Wilder and Fury are set to go head-to-head in one of the most overdue rematches in recent heavyweight history.

To introduce, let’s start with the key information:

What: a WBC heavyweight boxing title rematch.

When: Saturday 22nd of February.

Where: Las Vegas, Hotel MGM Grand.

UK Start Time: 4am GMT on Sunday 23rd of February, which will be screened live in BT Sport Box Office at a charge of £24.95 PPV.

Back in December 2018 Fury was knocked down twice by the champion, Wilder, however boxing fans and pundits believe the British fighter had done enough to win on points alone.

Odds to win:

Tyson Fury: 10/11

Deontay Wilder: 10/11

Draw: 20/1

(Based on Fight Winner)

After a controversial draw, Wilder and Fury are ready to fight it out in their rematch this Saturday. Both boxers are yet unbeaten and have both promised a ‘knock out victory’.

Fury is looking to go one better and achieve a knock out this time round, which will then take him back to the top of heavyweight boxing for the first time since beating Wladimir Klitschko back in 2015.

What the boxers are saying:

Deontay Wilder (Bronze Bomber):

“When you get knocked down by someone, you never forget it or how they did it. Deep down I feel he’s nervous, very nervous from what happened the first time. When you go in there for a second time it has to be stressful and you definitely can’t sleep at night.

He’s worried and I don’t think his confidence is that high because of the state I left him in before. I gave this man concussion and it will happen again because the head is not meant to be hit, especially by the power of Deontay Wilder, so he has a lot to think about.

It’s called unfinished business and he won’t be able to get back up. I’m going to knock him out. We both have to come in like we did the first fight, with our hearts on our sleeves and the warrior mentality that we always bring.”

Tyson Fury (Gypsy King):

“I’m not coming here for a points decision, I’ve had too many of them – nine of them – I’m coming here for a knockout, I’ve had 21 of them and from the heart that’s what I’m looking to do.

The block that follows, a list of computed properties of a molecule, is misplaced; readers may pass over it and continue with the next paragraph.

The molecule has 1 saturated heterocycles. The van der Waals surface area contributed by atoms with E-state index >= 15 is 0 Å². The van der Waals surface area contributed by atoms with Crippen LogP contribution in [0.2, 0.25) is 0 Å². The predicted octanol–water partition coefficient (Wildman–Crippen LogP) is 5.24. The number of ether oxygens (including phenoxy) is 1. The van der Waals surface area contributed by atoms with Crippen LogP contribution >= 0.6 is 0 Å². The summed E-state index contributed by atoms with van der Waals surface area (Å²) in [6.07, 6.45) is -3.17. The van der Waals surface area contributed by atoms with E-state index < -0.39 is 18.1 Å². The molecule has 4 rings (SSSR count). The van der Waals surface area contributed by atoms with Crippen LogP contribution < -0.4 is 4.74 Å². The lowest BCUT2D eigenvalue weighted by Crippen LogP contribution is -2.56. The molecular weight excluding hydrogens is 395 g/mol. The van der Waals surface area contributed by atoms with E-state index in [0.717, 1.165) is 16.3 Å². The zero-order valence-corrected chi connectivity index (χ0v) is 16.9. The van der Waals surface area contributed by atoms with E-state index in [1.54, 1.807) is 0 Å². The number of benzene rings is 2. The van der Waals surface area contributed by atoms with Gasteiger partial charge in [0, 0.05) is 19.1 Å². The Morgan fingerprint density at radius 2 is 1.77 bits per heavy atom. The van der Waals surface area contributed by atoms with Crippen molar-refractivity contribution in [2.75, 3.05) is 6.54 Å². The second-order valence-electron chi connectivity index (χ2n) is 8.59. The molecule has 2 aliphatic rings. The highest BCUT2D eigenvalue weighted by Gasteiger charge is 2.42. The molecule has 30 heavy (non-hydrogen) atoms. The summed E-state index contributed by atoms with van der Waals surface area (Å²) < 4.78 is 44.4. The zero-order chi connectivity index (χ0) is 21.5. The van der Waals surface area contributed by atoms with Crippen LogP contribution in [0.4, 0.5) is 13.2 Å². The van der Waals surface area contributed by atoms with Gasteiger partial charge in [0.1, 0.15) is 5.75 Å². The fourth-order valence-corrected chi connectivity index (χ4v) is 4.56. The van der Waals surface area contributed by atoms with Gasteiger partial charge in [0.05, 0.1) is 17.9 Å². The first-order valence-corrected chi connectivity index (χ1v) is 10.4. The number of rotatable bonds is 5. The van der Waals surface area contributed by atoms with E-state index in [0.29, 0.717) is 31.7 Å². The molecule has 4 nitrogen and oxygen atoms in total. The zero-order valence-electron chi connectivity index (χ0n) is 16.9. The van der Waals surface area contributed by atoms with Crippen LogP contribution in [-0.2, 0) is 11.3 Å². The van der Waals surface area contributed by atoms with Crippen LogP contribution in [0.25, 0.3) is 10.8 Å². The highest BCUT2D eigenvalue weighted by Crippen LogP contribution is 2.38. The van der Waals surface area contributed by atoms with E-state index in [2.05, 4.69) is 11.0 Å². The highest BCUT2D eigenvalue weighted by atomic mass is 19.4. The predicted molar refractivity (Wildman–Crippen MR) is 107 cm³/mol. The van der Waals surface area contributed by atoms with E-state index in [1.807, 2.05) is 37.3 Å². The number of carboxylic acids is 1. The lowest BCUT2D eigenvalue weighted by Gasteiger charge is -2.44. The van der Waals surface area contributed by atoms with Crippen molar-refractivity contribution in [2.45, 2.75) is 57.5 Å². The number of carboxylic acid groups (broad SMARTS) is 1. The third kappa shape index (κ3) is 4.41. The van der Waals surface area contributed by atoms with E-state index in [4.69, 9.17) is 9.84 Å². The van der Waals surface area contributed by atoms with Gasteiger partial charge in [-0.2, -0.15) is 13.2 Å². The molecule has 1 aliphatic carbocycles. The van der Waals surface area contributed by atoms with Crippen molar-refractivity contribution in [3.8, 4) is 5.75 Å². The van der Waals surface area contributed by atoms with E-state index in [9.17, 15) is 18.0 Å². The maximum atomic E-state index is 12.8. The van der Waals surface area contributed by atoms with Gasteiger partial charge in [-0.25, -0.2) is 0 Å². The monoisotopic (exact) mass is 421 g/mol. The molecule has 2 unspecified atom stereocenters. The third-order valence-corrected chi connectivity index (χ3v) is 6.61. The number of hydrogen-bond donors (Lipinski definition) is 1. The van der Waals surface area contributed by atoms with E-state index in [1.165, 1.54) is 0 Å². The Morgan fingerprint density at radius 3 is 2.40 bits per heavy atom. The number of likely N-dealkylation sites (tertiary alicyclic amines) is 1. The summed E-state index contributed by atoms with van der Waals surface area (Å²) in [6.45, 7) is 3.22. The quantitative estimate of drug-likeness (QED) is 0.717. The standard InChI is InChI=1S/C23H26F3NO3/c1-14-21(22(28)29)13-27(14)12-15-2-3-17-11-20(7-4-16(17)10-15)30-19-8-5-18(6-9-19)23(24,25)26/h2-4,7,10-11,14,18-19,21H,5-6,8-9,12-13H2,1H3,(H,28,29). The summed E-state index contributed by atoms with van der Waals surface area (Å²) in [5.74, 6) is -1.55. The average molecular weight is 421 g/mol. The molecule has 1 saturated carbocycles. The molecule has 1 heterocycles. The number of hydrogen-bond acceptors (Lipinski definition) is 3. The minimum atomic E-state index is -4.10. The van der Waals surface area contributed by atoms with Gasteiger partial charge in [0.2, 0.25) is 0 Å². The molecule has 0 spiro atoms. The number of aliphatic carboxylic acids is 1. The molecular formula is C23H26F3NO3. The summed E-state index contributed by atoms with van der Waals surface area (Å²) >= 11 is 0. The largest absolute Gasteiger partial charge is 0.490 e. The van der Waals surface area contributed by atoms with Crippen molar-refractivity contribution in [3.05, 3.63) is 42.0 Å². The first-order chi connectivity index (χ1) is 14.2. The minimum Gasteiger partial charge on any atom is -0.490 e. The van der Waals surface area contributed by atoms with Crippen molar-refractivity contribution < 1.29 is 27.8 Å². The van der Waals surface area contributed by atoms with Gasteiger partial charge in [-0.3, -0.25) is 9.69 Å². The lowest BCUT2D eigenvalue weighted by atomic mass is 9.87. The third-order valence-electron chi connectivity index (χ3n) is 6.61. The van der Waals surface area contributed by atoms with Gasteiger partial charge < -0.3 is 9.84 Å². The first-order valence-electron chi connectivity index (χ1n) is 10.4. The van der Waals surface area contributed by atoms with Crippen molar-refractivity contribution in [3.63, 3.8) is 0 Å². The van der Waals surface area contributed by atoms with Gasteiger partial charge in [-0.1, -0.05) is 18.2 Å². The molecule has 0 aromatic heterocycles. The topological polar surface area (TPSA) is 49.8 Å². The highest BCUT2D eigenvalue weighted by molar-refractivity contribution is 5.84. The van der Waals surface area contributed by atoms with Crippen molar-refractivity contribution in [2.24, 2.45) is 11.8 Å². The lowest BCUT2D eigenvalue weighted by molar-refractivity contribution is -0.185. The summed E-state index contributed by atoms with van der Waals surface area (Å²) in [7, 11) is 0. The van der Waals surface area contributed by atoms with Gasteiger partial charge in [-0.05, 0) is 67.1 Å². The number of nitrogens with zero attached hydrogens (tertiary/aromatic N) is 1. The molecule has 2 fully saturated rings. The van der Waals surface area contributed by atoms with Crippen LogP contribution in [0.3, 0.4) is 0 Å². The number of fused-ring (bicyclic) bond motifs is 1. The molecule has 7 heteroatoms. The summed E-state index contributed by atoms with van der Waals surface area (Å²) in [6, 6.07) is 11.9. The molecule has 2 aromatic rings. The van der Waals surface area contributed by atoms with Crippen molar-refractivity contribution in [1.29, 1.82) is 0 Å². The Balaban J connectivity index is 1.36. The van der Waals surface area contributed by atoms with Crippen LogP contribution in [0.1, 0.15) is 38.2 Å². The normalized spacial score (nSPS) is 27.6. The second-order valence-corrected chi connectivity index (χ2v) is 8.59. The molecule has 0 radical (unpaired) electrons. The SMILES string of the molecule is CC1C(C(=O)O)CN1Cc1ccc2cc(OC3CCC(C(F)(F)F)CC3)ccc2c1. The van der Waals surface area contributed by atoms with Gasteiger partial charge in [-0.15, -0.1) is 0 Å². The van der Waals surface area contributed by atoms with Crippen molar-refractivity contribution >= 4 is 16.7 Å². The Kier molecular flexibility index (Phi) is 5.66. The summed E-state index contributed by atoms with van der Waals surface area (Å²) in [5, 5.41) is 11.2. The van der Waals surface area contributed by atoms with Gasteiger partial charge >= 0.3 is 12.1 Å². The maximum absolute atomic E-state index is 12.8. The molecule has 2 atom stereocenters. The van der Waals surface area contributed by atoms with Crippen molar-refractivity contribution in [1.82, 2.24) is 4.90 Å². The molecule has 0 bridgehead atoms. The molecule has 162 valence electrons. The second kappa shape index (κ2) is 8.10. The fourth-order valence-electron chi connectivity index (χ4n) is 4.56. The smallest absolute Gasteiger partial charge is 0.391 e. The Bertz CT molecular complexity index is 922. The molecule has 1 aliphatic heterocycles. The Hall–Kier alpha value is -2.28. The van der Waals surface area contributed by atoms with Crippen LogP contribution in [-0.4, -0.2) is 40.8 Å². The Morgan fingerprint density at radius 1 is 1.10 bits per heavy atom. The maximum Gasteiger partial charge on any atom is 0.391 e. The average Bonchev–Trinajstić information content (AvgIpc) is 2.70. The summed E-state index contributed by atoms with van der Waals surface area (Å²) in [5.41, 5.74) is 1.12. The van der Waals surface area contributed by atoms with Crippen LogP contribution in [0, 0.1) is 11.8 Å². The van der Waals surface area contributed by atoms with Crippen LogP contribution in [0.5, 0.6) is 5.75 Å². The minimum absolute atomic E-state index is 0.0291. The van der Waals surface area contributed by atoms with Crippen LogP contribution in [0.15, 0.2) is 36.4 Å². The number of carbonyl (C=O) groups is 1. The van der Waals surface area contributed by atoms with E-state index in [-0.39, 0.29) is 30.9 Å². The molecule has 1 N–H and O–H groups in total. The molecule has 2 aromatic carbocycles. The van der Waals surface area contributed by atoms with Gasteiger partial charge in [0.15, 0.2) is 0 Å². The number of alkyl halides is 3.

The first fight I wanted to go in there and outbox him. It didn’t work. No matter what people say, I didn’t win. I count a draw as a loss.

I’m looking for a knockout. I didn’t come here again to get a bad decision. I know I’m not going to get a decision in the United States.

I won’t be running. You won’t have to look anywhere for me. Just watch out for the right hands because you’re going to sleep in two rounds.”

Other boxers, and sportsmen, have also commented on the fight:

Anthony Joshua, via Sky Sports:

“Wilder coming through is better because [a fight with me] is what people have been eagerly anticipating. But I think Fury can win. For Wilder to win he has to knock Fury completely out, and he couldn’t do that the first time. For Fury to win, he can hurt Wilder or out-box him. Fury has more to his arsenal so that’s why I’m leaning to him.”

As well as Conor McGregor, via BT Sport:

“He’s got a good tough fight, Deontay is a powerful guy. But I think if he keeps his mind strong and keeps his playfulness in there and his sharpness and his elusiveness, I think he can do the job.”

My prediction is that the fight is going to be very similar to the first of Wilder vs. Fury. Throughout the fight, I think that Fury will be on his toes, whilst Wilder swings his rocket of a right hand into the air.

Furthermore, I think that Fury will win every round up until about the eight or ninth, and with this will not take much damage. It is more than likely that Fury will take the lead, until Wilder gets to him in the ninth round plus, where Fury will be left feeling nervous.

Although the fight may swing towards Wilder towards the end of the fight overall Fury will, or should, win. Again, I personally think that Fury will win based on the judges scorecards, and neither of them achieve a KO.

All well and good, it will be a good and strenuous fight for both.

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